“Quick question for the day: Are you in South Dallas? Are you in downtown? Or does it really matter?” Standing on the open plot at 1210 South Lamar, Jack Matthews, president of Matthews Southwest, addressed a group that had gathered for the groundbreaking of his latest project—and challenged the mindset that Dallas ends at the Trinity River.
The event celebrated the particular project at hand, 290 luxury apartments in a four-story midrise, and South Dallas’ overall development potential.
Matthews was joined at the event by Brad Taylor, managing regional partner of TDI Real Estate Holdings, his partner on the project, and Dallas Mayor Mike Rawlings.
“In 10 years, imagine what this is going to look like … and 10 years is right around the corner,” Rawlings said, referring to the region south of downtown Dallas. “Until then, we’re gonna continue to work on this block by block, and it is so great to have partners like TDI and like Matthews.”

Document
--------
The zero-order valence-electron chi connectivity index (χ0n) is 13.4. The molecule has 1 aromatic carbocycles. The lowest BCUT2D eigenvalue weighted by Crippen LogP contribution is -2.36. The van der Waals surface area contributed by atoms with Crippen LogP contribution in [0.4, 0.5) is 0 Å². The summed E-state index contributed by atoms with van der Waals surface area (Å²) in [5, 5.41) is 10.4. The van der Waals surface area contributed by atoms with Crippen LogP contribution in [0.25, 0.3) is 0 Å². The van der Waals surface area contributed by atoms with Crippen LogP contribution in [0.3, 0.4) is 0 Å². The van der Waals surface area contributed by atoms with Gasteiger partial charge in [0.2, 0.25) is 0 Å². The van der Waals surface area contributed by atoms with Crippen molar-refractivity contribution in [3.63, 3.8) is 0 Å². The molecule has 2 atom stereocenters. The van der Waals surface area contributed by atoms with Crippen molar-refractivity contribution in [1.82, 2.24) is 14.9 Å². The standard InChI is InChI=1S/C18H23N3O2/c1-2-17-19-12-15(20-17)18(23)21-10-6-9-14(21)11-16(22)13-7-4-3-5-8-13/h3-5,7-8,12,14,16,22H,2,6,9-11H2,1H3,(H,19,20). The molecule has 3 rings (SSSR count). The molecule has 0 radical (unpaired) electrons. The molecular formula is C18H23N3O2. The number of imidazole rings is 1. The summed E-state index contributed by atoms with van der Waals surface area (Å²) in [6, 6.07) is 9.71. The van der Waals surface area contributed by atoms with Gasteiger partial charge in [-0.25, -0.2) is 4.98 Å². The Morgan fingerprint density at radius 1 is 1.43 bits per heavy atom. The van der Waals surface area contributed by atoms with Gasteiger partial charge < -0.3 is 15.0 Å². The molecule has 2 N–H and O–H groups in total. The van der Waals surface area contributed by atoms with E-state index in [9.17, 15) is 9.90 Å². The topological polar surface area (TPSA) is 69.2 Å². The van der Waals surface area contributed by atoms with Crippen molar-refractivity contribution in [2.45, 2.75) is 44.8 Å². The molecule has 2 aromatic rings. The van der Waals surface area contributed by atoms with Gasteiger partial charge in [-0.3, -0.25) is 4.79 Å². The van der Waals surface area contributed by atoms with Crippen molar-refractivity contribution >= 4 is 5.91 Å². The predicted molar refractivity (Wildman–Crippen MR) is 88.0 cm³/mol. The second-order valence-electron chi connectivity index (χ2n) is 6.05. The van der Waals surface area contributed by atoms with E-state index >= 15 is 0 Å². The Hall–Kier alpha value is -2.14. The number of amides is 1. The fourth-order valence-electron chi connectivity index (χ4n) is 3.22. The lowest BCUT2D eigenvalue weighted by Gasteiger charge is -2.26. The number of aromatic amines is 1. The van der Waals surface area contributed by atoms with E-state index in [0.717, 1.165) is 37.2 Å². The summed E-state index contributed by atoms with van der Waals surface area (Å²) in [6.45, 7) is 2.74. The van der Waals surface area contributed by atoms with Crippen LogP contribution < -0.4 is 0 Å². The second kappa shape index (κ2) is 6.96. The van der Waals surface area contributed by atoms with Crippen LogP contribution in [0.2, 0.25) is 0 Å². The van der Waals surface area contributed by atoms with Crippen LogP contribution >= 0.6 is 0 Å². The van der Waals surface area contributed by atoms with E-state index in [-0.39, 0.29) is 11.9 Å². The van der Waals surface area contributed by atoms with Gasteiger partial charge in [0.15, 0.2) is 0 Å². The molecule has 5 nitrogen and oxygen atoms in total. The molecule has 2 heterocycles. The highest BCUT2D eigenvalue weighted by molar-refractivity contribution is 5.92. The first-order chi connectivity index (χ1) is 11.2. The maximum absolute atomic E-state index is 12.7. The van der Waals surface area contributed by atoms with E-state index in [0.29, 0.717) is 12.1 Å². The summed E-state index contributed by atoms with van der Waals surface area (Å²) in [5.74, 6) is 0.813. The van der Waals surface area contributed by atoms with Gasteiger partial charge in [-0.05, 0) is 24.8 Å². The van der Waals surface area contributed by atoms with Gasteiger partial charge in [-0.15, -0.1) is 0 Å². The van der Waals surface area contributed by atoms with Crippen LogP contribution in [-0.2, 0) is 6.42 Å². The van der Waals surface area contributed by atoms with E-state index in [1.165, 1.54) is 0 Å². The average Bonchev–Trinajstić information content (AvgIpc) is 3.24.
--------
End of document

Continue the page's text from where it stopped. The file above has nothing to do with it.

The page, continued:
Plans for 1210 Lamar include one- and two-bedroom apartments with balconies or patios for every residence. Two private courtyards with a pool and outdoor movie theater add to the amenities, along with a rooftop deck. The development will also have a trail that provides easy access to DART and the South Side Bark Park.
Irving-based TDI Real Estate Holdings specializes in multifamily housing, with 50 Dallas-Fort Worth communities under its belt. Most recently it completed the Jefferson Creekside Apartments, a luxury multifamily development in Allen.
Matthews has long been a pioneer in South Dallas, with his pioneering SouthSide on Lamar and the more recently opened NYLO Hotel. Then Cedars South Side neighborhood is becoming a “hotspot,” said Rawlings, due chiefly to Matthews’ work.
The developer has even bigger plans ahead. “We’re about 20 percent done [with] the land we have right now, so we’ve got lots left to do,” Matthews said.
The apartments at 1210 Lamar are slated for completion in early 2016. Rawlings called the ground-breaking for the project “a great day for GrowSouth,” referring to an initiative he announced in 2012. The fundamental elements of the revitalization plan rely on a rebranding attempt that coincides with investments in area development and community engagement, with hopes for a sustainable shift in the economic landscape of Dallas.
“When the word gets out that you can make more money in South Dallas versus North Dallas, more and more capital is going to come forth, and that’s what’s happening,” Rawlings said. “So, if you’ve got any doubt about it, the proof is in the pudding.”